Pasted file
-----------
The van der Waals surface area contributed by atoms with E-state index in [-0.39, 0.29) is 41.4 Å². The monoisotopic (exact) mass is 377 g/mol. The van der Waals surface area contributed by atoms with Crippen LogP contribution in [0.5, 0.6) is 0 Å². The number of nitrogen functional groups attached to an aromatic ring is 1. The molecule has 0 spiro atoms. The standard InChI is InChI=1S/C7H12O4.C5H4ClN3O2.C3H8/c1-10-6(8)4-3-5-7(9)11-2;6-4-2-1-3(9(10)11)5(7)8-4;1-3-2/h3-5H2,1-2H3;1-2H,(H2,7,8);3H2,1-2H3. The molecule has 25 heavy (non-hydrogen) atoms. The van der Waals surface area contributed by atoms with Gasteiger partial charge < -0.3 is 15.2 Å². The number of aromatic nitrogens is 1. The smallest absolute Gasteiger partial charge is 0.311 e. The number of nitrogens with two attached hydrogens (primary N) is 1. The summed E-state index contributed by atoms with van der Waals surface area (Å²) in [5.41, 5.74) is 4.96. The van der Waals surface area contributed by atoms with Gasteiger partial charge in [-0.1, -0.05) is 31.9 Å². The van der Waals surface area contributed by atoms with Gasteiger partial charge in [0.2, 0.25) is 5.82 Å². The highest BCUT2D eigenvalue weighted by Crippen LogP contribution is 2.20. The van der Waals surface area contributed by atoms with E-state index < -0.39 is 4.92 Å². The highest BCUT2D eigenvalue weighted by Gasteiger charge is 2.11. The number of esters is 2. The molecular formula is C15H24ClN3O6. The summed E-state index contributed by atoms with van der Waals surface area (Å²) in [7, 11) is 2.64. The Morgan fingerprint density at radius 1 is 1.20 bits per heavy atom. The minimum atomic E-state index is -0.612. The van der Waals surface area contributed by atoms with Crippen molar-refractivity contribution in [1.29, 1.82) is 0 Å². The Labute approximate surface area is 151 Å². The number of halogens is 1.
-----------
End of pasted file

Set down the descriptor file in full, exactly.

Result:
The van der Waals surface area contributed by atoms with E-state index in [-0.39, 0.29) is 41.4 Å². The monoisotopic (exact) mass is 377 g/mol. The van der Waals surface area contributed by atoms with Crippen LogP contribution in [0.5, 0.6) is 0 Å². The number of nitrogen functional groups attached to an aromatic ring is 1. The molecule has 0 spiro atoms. The standard InChI is InChI=1S/C7H12O4.C5H4ClN3O2.C3H8/c1-10-6(8)4-3-5-7(9)11-2;6-4-2-1-3(9(10)11)5(7)8-4;1-3-2/h3-5H2,1-2H3;1-2H,(H2,7,8);3H2,1-2H3. The molecule has 25 heavy (non-hydrogen) atoms. The van der Waals surface area contributed by atoms with Gasteiger partial charge < -0.3 is 15.2 Å². The number of aromatic nitrogens is 1. The smallest absolute Gasteiger partial charge is 0.311 e. The number of nitrogens with two attached hydrogens (primary N) is 1. The summed E-state index contributed by atoms with van der Waals surface area (Å²) in [5.41, 5.74) is 4.96. The van der Waals surface area contributed by atoms with Gasteiger partial charge in [-0.1, -0.05) is 31.9 Å². The van der Waals surface area contributed by atoms with Gasteiger partial charge in [0.2, 0.25) is 5.82 Å². The highest BCUT2D eigenvalue weighted by Crippen LogP contribution is 2.20. The van der Waals surface area contributed by atoms with E-state index < -0.39 is 4.92 Å². The highest BCUT2D eigenvalue weighted by Gasteiger charge is 2.11. The number of esters is 2. The molecular formula is C15H24ClN3O6. The summed E-state index contributed by atoms with van der Waals surface area (Å²) in [7, 11) is 2.64. The Morgan fingerprint density at radius 1 is 1.20 bits per heavy atom. The minimum atomic E-state index is -0.612. The van der Waals surface area contributed by atoms with Crippen molar-refractivity contribution in [1.29, 1.82) is 0 Å². The Labute approximate surface area is 151 Å². The number of halogens is 1.